Adverse event (AE) defined as any adverse medical event associated with the use of a drug, whether or not considered drug related.

Serious adverse event (SAE) defined as any AE occurring at any dose that results in any of the following outcomes: 1) death; 2) life-threatening event; 3) hospitalization or extension of existing hospitalization; 4) persistent or significant disability or a substantial interruption of the ability to perform normal life functions; 5) congenital birth defect.

The secondary outcomes evaluated were: 1) death from all causes, 2) death from CMV EOD, 3) non-serious adverse events, 4) withdrawal of treatment due to adverse events and 5)iIncidence of opportunistic diseases.

Risk of bias assessment

Two authors (CDB and LNB) independently performed the risk of bias assessment for each included study, using the Cochrane risk-of-bias tool for systematic intervention reviews (RoB 1.0).10 The domains evaluated were 1) random sequence generation, 2) allocation concealment, 3) blinding of participants and staff, 4) blinding of outcome assessor, 5) incomplete outcome data, 6) selective reporting, and 7) other biases. Disagreements were resolved by consensus or by involving a third review author (MCV).

Data extraction

Two review authors (CDB and LNB) independently performed the extraction of the following data in each of the included studies, using a data extraction form, previously designed and tested: location and year of the study, inclusion and exclusion criteria, baseline information of participants, characteristics of both the intervention and the comparator and, lastly, characteristics of the outcomes evaluated.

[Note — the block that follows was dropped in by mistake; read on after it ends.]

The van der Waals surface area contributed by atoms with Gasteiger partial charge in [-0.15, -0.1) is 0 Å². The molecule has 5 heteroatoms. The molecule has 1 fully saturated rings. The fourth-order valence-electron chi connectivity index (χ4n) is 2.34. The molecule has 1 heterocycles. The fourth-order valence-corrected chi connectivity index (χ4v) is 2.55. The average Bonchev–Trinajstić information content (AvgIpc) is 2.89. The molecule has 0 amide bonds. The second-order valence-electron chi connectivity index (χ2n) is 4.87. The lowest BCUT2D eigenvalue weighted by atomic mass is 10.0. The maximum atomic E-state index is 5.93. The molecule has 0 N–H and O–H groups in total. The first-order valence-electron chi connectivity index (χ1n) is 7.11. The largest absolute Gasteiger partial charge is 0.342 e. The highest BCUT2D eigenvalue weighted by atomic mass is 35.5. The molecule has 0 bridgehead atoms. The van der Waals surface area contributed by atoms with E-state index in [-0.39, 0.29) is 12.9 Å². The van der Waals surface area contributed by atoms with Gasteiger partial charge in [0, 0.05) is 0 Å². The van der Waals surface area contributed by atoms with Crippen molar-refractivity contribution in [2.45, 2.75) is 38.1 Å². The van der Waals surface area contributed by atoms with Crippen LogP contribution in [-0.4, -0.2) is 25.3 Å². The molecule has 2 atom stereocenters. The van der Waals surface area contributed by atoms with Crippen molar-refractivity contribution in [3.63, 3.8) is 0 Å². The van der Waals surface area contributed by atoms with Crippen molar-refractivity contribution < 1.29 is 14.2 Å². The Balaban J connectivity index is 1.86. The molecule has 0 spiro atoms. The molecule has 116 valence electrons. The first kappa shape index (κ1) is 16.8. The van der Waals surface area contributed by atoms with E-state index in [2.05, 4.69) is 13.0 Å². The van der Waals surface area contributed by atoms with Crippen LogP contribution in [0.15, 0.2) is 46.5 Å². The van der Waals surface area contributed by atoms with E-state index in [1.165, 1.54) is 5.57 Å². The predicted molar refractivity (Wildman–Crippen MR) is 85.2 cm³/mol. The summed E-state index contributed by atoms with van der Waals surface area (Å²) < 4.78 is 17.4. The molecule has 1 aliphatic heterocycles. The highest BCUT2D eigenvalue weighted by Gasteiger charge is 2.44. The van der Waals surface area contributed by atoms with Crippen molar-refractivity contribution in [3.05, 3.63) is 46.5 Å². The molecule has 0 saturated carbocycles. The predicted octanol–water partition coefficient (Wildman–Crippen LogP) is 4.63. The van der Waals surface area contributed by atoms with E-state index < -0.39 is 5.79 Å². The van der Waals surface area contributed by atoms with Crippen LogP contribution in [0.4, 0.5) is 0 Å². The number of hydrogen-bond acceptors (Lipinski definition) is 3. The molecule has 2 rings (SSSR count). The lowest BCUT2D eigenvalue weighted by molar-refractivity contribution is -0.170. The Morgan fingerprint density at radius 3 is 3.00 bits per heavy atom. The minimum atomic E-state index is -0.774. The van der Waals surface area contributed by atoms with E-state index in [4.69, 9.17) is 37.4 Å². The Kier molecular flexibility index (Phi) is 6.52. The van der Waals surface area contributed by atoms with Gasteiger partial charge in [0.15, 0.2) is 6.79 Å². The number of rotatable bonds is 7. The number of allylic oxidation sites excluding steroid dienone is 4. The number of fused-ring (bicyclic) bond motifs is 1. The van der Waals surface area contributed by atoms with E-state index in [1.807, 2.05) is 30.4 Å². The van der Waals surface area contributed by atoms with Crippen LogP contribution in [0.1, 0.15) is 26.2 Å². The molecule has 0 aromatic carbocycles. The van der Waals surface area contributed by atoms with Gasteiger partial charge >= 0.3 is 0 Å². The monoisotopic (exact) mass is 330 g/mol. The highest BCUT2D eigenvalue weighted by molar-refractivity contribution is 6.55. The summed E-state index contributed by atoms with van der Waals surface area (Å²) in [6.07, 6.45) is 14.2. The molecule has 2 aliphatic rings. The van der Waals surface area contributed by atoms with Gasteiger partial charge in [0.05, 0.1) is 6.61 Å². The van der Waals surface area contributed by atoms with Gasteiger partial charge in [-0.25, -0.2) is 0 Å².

Analysis was carried out using Review Manager software (RevMan 5.3). For dichotomous outcomes, results are presented as OR with their 95 % CI, displayed in forest plot figures. Investigators of included studies were contacted to request missing data when necessary. The clinical heterogeneity was assessed by analyzing the variability in the studies, by differences in the characteristics of the participants, the interventions, the comparators, and the way of measuring the evaluated results. When analyzes of aggregated results were performed, statistical heterogeneity was assessed by visual inspection of the forest plot and using the I2 statistical test, considering heterogeneity that may not be important from 0 to 40 %; moderate from 30 to 60 %; substantial from 50 to 90 %; and considerable from 75 to 100 %. Regarding the quality of evidence, we used the GRADE approach, specifying four levels of quality (high, moderate, low, and very low), taking into account the following factors: risk of bias, inconsistency of the results, indirect evidence, imprecision, and publication bias.11

ResultsSearch results